17.
PLoS Negl Trop Dis ; 14(7): e0008471, 2020 07.
Artigo em Inglês | MEDLINE | ID: mdl-32639964

RESUMO

In Brazil, Plasmodium vivax infection accounts for around 80% of malaria cases. This infection has a substantial impact on the productivity of the local population as the course of the disease is usually prolonged and the development of acquired immunity in endemic areas takes several years. The recent emergence of drug-resistant strains has intensified research on alternative control methods such as vaccines. There is currently no effective available vaccine against malaria; however, numerous candidates have been studied in the past several years. One of the leading candidates is apical membrane antigen 1 (AMA1). This protein is involved in the invasion of Apicomplexa parasites into host cells, participating in the formation of a moving junction. Understanding how the genetic diversity of an antigen influences the immune response is highly important for vaccine development. In this study, we analyzed the diversity of AMA1 from Brazilian P. vivax isolates and 19 haplotypes of P. vivax were found. Among those sequences, 33 nonsynonymous PvAMA1 amino acid sites were identified, whereas 20 of these sites were determined to be located in predicted B-cell epitopes. Nonsynonymous mutations were evaluated for their influence on the immune recognition of these antigens. Two distinct haplotypes, 5 and 16, were expressed and evaluated for reactivity in individuals from northern Brazil. Both PvAMA1 variants were reactive. Moreover, the IgG antibody response to these two PvAMA1 variants was analyzed in an exposed but noninfected population from a P. vivax endemic area. Interestingly, over 40% of this population had antibodies recognizing both variants. These results have implications for the design of a vaccine based on a polymorphic antigen.


Assuntos
Antígenos de Protozoários/genética , Malária Vivax/imunologia , Malária Vivax/parasitologia , Proteínas de Membrana/genética , Plasmodium vivax/genética , Proteínas de Protozoários/genética , Dicroísmo Circular , DNA de Protozoário/genética , Epitopos de Linfócito B , Haplótipos , Humanos , Malária Vivax/epidemiologia , Mutação , Plasmodium vivax/imunologia , Conformação Proteica , Proteínas Recombinantes
18.
PLoS Negl Trop Dis ; 14(7): e0008202, 2020 07.
Artigo em Inglês | MEDLINE | ID: mdl-32645098

RESUMO

Plasmodium vivax is the most widespread and difficult to treat cause of human malaria. The development of vaccines against the blood stages of P. vivax remains a key objective for the control and elimination of vivax malaria. Erythrocyte binding-like (EBL) protein family members such as Duffy binding protein (PvDBP) are of critical importance to erythrocyte invasion and have been the major target for vivax malaria vaccine development. In this study, we focus on another member of EBL protein family, P. vivax erythrocyte binding protein (PvEBP). PvEBP was first identified in Cambodian (C127) field isolates and has subsequently been showed its preferences for binding reticulocytes which is directly inhibited by antibodies. We analysed PvEBP sequence from 316 vivax clinical isolates from eight countries including China (n = 4), Ethiopia (n = 24), Malaysia (n = 53), Myanmar (n = 10), Papua New Guinea (n = 16), Republic of Korea (n = 10), Thailand (n = 174), and Vietnam (n = 25). PvEBP gene exhibited four different phenotypic clusters based on the insertion/deletion (indels) variation. PvEBP-RII (179-479 aa.) showed highest polymorphism similar to other EBL family proteins in various Plasmodium species. Whereas even though PvEBP-RIII-V (480-690 aa.) was the most conserved domain, that showed strong neutral selection pressure for gene purifying with significant population expansion. Antigenicity of both of PvEBP-RII (16.1%) and PvEBP-RIII-V (21.5%) domains were comparatively lower than other P. vivax antigen which expected antigens associated with merozoite invasion. Total IgG recognition level of PvEBP-RII was stronger than PvEBP-RIII-V domain, whereas total IgG inducing level was stronger in PvEBP-RIII-V domain. These results suggest that PvEBP-RII is mainly recognized by natural IgG for innate protection, whereas PvEBP-RIII-V stimulates IgG production activity by B-cell for acquired immunity. Overall, the low antigenicity of both regions in patients with vivax malaria likely reflects genetic polymorphism for strong positive selection in PvEBP-RII and purifying selection in PvEBP-RIII-V domain. These observations pose challenging questions to the selection of EBP and point out the importance of immune pressure and polymorphism required for inclusion of PvEBP as a vaccine candidate.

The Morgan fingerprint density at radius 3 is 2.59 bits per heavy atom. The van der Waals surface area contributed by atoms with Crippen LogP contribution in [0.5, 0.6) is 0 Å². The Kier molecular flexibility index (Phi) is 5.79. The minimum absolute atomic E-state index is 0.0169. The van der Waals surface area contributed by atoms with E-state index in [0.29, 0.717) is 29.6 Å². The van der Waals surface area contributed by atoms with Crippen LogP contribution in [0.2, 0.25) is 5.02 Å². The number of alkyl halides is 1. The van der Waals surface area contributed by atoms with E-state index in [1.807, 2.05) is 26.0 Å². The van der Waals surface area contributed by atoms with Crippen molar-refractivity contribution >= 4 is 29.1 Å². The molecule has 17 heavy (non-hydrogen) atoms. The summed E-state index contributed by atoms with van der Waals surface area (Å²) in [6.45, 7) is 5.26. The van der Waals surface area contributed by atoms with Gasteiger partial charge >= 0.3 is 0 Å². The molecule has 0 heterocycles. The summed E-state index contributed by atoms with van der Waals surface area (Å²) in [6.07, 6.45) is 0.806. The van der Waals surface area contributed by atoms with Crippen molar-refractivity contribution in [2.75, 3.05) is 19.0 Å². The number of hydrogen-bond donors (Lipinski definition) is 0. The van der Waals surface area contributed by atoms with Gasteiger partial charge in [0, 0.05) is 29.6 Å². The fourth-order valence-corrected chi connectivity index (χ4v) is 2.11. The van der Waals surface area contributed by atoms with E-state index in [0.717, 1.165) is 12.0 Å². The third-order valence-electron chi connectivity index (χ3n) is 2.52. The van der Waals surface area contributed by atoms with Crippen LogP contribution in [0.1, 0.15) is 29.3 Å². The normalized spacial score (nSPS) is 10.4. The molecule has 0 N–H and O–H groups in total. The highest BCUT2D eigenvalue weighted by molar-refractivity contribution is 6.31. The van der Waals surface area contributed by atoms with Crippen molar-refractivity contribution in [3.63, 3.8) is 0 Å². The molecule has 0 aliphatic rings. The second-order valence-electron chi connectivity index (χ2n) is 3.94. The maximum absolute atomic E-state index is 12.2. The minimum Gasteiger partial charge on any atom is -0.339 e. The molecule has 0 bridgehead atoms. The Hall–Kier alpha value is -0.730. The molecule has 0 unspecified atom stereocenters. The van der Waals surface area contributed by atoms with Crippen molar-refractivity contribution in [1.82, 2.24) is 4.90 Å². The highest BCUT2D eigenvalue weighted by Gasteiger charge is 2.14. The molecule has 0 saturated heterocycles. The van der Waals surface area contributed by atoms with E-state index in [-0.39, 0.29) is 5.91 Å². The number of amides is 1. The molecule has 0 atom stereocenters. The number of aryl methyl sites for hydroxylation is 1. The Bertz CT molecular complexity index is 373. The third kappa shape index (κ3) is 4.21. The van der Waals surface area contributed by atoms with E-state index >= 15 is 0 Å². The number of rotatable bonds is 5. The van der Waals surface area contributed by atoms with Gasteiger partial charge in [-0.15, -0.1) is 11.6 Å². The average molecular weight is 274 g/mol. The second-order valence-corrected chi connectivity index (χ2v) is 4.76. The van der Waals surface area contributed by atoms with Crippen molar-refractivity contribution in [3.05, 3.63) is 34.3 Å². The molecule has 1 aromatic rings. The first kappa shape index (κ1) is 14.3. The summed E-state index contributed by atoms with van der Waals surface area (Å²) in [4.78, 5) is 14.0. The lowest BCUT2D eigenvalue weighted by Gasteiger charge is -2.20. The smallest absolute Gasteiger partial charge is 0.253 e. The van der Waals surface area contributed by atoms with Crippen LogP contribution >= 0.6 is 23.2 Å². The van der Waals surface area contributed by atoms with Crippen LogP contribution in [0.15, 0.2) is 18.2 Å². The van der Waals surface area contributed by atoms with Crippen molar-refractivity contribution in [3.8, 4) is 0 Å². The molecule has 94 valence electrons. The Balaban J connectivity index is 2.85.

Assuntos
Variação Genética , Malária Vivax/imunologia , Plasmodium vivax/genética , Proteínas de Protozoários/genética , Proteínas de Protozoários/imunologia , Sequência de Aminoácidos , Anticorpos Antiprotozoários/imunologia , Ásia , Humanos , Imunidade Humoral , Malária Vivax/parasitologia , Plasmodium vivax/química , Plasmodium vivax/imunologia , Polimorfismo Genético , Proteínas de Protozoários/química , Seleção Genética , Alinhamento de Sequência
19.
BMC Infect Dis ; 20(1): 513, 2020 Jul 16.
Artigo em Inglês | MEDLINE | ID: mdl-32677899

RESUMO